For almost a year — 360 days, someone said — it festered.

South Vermillion’s high school baseball players had their 2018 season ended in the Class 2A regional championship game by Indianapolis Scecina, a 7-6 decision in which Scecina used its ace pitcher illegally without penalty — at least without a penalty that did anything for the Wildcats.

How often, some of them were asked this week, did they think about that game.

“Pretty much every day since it happened,” catcher Bryce McLeish said.

“Ever since that day,” infielder/pitcher Isaac Wanninger agreed.

Naturally then, as the Wildcats made their way into the 2019 postseason tournament, they became Scecina’s biggest fans.

“The biggest thing was revenge,” explained Cooper Terry, another infielder/pitcher and the son of South Vermillion coach Tim Terry. “We felt we let that one slip away [a year ago] . . . we knew we didn’t play our best game, and then we had some hope [when the pitching situation was confirmed], and then that was taken away [when the Indiana High School Athletic Association suspended the pitcher but didn’t penalize Scecina otherwise].”

“We knew we had to work hard to get back [to the regional], and hopefully play Scecina again,” said Wanninger.  

“We knew we wanted to win, but it would be a lot sweeter if Scecina would win too, and that’s exactly what we got,” added McLeish.

The Wildcats did their part, winning the North Putnam Sectional and earning a spot in the second game of the regional against Speedway. Scecina also won its sectional.

, but had to play top-ranked Hagerstown in the first game Saturday at Park Tudor.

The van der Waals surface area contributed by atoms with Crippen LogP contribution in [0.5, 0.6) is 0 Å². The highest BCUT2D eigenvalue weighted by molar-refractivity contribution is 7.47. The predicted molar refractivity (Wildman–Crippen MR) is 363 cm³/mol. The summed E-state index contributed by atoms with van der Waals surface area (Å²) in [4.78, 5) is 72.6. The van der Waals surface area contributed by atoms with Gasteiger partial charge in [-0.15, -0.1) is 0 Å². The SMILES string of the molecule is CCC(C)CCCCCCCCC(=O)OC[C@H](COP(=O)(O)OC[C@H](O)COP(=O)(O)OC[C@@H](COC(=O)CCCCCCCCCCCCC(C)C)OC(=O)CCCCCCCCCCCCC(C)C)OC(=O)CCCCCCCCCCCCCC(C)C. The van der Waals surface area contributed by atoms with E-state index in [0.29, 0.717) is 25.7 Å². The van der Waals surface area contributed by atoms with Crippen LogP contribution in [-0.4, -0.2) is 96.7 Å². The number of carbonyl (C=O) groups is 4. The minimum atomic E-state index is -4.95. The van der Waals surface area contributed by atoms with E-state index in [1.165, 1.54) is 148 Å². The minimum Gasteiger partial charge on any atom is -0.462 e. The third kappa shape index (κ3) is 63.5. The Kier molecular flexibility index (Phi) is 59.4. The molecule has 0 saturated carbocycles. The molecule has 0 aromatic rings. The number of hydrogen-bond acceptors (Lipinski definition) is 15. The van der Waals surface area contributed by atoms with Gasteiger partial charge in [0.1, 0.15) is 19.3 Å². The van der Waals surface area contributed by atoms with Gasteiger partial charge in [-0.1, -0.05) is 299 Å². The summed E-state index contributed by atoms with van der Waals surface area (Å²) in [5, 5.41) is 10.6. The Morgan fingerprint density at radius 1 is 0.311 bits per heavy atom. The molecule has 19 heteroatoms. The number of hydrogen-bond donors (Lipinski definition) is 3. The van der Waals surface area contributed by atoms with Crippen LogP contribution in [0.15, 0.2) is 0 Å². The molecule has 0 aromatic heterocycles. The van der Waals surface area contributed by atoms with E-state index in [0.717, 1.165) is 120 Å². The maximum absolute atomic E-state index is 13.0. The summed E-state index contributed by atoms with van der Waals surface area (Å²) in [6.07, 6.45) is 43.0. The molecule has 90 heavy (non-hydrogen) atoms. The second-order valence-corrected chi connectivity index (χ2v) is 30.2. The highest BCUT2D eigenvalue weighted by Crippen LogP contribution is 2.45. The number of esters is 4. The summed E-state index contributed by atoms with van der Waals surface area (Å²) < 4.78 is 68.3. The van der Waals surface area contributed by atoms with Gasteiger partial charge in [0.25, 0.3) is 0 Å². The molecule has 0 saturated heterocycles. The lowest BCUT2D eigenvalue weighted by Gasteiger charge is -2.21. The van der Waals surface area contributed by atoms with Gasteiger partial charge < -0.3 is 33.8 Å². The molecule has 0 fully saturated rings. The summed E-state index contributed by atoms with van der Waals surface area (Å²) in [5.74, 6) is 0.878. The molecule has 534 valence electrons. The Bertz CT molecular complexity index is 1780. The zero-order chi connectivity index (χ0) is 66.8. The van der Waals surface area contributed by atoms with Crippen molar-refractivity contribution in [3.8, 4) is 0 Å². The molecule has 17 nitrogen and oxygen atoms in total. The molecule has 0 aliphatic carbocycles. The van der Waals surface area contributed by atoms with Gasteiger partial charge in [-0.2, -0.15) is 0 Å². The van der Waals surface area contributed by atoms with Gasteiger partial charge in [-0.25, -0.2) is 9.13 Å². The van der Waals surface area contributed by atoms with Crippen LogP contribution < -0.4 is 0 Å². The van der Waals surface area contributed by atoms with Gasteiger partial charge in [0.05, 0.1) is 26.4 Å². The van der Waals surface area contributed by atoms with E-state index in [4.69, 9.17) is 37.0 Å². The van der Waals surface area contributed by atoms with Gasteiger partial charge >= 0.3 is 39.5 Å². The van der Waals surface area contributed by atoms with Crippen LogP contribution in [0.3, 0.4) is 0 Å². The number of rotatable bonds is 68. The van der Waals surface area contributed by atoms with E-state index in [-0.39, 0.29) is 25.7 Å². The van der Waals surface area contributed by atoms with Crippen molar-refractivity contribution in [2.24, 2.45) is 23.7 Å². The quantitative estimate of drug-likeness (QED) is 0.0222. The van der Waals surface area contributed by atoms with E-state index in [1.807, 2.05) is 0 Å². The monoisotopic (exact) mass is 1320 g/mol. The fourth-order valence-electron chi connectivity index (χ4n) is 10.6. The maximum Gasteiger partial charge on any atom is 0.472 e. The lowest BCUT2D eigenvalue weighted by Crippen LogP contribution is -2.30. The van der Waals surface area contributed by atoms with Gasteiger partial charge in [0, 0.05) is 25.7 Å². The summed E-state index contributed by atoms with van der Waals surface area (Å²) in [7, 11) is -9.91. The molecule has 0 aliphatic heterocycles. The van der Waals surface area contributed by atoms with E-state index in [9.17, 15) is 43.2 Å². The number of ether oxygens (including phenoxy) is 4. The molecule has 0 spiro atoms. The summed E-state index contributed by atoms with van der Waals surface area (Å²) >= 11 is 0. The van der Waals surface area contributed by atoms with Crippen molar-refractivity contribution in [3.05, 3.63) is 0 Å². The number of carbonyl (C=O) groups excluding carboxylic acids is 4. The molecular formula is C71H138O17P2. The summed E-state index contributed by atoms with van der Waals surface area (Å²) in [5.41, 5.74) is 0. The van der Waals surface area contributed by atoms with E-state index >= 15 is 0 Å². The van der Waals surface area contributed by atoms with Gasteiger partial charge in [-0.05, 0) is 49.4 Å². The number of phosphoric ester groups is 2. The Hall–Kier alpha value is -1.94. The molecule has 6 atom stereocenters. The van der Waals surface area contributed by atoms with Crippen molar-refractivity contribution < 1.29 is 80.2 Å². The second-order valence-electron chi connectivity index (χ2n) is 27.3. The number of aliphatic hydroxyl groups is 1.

With the Wildcats cheering them on, the Crusaders — and Mac Ayres, the pitcher from a year ago — upset Hagerstown. South Vermillion, getting a pitching win from Connor VanLannen and a save from Wanninger, held off Speedway. And in the championship game the Wildcats, with Wanninger relieving Cooper Terry this time to pick up a win, rallied to beat Scecina 5-4.

“We got that opportunity we wanted, and we made sure we took full advantage of it,” said Cooper Terry, who had a four-hit game against Scecina and six hits for the regional.

“That game felt great,” McLeish said. “We got behind [4-2 going into the bottom of the fifth] . . . but we needed to win for this year’s team and last year’s team.”

Tim Terry, who entered this week with a haircut in his future, is still shaking his head.

“Isn’t it amazing how the stars lined up?” he asked this week.

Coach Terry (every Wildcat calls him that by the way, including his son) was disappointed last year, but not necessarily for the reason you might think.

Losing to Scecina in 2018 cost him at least another week with that team, and he wants his time with this year’s team to last as long as possible too.

“Not very many teams practicing today,” he said on a gorgeous Monday morning this week. “It’s so much fun when you have great attitudes and you can win . . . you don’t want the season to end when you’ve got the kind of kids you have.”

Those Wildcats decided last week, as one of their motivations for the regional, to get Mohawk-style haircuts. 

“They keep each other up; they don’t get down,” coach Terry said of his players. “They like each other, and they don’t want anyone feeling bad.”

To make sure their coach was aware of what they’d done, “We all took our hats off at practice,” Cooper Terry said, and their coach made the comment that if the Wildcats won the regional — for the first time since 1979, and the first one in Tim Terry’s 600-plus-win career — he would do the same.

“It was kind of a tradeoff: his first regional for his first Mohawk,” McLeish said.

The shearing didn’t take place early in the week, because the players agreed to let coach Terry keep his hair for the Wabash River Conference banquet on Wednesday. But after that? Maybe this morning?

“We’re not going to forget [the haircut],” Cooper Terry said.

 

 

Ancient sportswriter that hates the 21st Century.